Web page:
Dwayne, besides being a huge movie star, has one of the best reputations for his work ethic, and he's got such a great sense of humor on set. Tell me the fun discovery about working so closely with him, because, really, you two are in a partnership here.
It's true. It's so funny, because Dwayne and I are very, very different in terms of: he goes to the gym a lot; I've looked at gyms a couple of times, I've gone a little. You know, it's rubbed off on me! I'll give Dwayne this: His gym thing has rubbed off on me. I'm going to the gym a little bit. But I'm also getting a little older, so it's not as easy to stay slender anymore.
The thing about Dwayne for me is that I just feel like, at the end of the day, he and I have a similar viewpoint on work, on life, on appreciating what you have and not taking things for granted. And in this industry, that is kind of rare. So you couple that with, obviously, his skill set – he's super-, super-talented – but also his ability to collaborate and trust. It's an amazing combination. It's a very, very rare thing. He does work super, super hard, and he doesn't back down from anything. He's not scared. There's no fear. So it's great. When you get in there, you're like, "This guy is fearless. We're going to ace this.And it's not going to be easy, but we're going to ace this, because he'll never back down, I'll never back down and we trust each other. So, there's only one option here. We're going to get it. It's just a matter of working out the kinks."
So, as a filmmaker that's exciting because you're already tired and beat up and you're on Day 15 and you're like, "How many 18 hour days are we doing?" But he's an amazing guy to collaborate with, and I would do it a thousand times.
Tell me a little bit about the buffet of disaster movies that you grew up with that definitely influenced a lot of your approach here?
First of all, the challenge for me as a filmmaker on this movie is I wanted to earn a certain credit that I'd never had before, which is "A Brad Peyton film." And I don't take it lightly. I see people take that title all the time, and I'm like, "I don't know if I buy that." I think a "directed by" credit is a big credit. I didn’t go in with a blueprint. I didn't go in with any kind of model. I didn’t go in with any kind of "I want it to feel like this." I just went into it like, "How would I do this?" Which is, by the way, a little bit daunting, because you get to situations you're like, "I've never shot this way before. And I'm not shooting coverage, and I can't let anyone know I'm worried, because I don't have anything to cut to, because I got to get this to work."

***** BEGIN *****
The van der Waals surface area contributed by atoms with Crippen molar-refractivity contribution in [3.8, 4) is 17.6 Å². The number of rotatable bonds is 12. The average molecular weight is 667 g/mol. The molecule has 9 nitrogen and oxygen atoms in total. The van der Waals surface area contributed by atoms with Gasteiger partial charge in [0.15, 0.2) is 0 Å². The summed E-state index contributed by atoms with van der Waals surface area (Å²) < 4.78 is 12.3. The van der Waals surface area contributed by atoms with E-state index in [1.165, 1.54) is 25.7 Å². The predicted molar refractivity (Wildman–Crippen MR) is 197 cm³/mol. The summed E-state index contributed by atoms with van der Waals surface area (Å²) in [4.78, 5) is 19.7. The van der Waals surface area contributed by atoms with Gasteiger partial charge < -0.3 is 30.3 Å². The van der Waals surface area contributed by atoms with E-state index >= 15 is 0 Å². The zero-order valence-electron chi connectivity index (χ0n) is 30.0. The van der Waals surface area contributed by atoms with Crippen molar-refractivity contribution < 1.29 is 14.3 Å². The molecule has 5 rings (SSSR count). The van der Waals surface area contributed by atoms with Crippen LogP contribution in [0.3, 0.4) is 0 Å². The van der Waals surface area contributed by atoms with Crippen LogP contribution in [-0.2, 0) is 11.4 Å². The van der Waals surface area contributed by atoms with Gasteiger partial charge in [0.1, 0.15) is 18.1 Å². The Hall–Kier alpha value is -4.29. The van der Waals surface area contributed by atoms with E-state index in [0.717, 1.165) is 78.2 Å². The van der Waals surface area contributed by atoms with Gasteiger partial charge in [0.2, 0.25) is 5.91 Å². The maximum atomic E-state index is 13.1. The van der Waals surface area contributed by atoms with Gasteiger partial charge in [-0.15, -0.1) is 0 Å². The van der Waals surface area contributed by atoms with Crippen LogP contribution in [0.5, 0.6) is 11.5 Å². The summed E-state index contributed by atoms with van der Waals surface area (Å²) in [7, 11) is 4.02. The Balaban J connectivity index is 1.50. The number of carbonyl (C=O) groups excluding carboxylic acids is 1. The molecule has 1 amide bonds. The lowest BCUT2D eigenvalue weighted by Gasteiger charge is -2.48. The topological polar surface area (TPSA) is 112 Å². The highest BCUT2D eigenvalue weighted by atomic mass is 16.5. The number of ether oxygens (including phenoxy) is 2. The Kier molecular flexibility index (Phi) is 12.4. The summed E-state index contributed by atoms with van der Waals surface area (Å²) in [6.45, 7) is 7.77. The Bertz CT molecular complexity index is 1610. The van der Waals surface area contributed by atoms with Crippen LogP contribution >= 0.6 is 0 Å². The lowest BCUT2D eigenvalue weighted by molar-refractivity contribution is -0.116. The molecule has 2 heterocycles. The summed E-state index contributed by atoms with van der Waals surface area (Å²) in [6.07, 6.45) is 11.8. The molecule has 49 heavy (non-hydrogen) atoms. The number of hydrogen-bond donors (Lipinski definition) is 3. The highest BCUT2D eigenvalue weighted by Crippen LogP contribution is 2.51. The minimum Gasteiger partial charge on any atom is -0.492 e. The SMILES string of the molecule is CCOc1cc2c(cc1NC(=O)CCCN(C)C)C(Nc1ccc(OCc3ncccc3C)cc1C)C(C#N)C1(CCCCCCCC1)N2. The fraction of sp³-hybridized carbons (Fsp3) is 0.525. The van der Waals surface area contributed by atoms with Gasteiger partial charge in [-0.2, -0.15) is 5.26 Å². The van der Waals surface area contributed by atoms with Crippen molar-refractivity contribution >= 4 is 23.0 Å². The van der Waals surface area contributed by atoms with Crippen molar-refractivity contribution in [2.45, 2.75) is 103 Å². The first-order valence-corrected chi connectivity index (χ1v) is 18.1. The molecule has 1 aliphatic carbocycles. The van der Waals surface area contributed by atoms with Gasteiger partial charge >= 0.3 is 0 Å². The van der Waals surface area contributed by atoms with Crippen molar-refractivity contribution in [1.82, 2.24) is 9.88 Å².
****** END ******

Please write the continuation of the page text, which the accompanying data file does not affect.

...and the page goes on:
So, it's a bit daunting and intense to do, because you don't have that reference where you just go, "What would this person do?" or "What did they do in that movie?" at all. And I don't really direct from that point of view anyway, but this movie it was a choice, like, "I'm not even looking." The two movies that I would say influenced me in that I kind of had to think about it, only in terms of talking to the studio and the executives – and it's a weird thing to say, but I said, "I want to make ‘Titanic’ meets ‘Children of Men.’" Which makes me sound bat-shit crazy. It's weird.
And yet it makes sense.
It makes sense. And it makes sense, because they have two very different things going on. “Titanic” is big, massive, emotional, heartfelt. “Children of Men”: raw, gritty, long takes. Take those two. Now you have something real like, "Hmm, if you actually think about the best attributes of both and put them together? Very, very potent combination." So I was like, "OK, that's my goal." Which is lofty, but why not?
It's kind of like, you hear these stories where it's like Wes Anderson said with “Bottle Rocket” he wanted to make his “Goodfellas.” You know? And I was like, "Yeah, I get it. I get it. He's doing his suburban, gangster movie." Well for me it's like that. I was like, "I want to do “Children of Men,” but with the heart of “Titanic” inside of this massive, disaster epic."
Have you lived in California long enough to have a good earthquake story?
I have one earthquake story. I have a silly one. I've only been here through one. It was very subtle. I was playing video games at 3 o'clock in the morning, I had a couple of drinks, and the room just kind of shifted, and I thought, "Oh, man, I got to go to bed. I've been playing this game way too long." And only after I saw the pictures moving, I was like "Oh, man. That was an earthquake." Because, you know, in Canada we don't get a lot of earthquakes. So yeah, it was silly, but that's the only one I have.
”San Andreas” opens tonight in select theaters and Friday nationwide.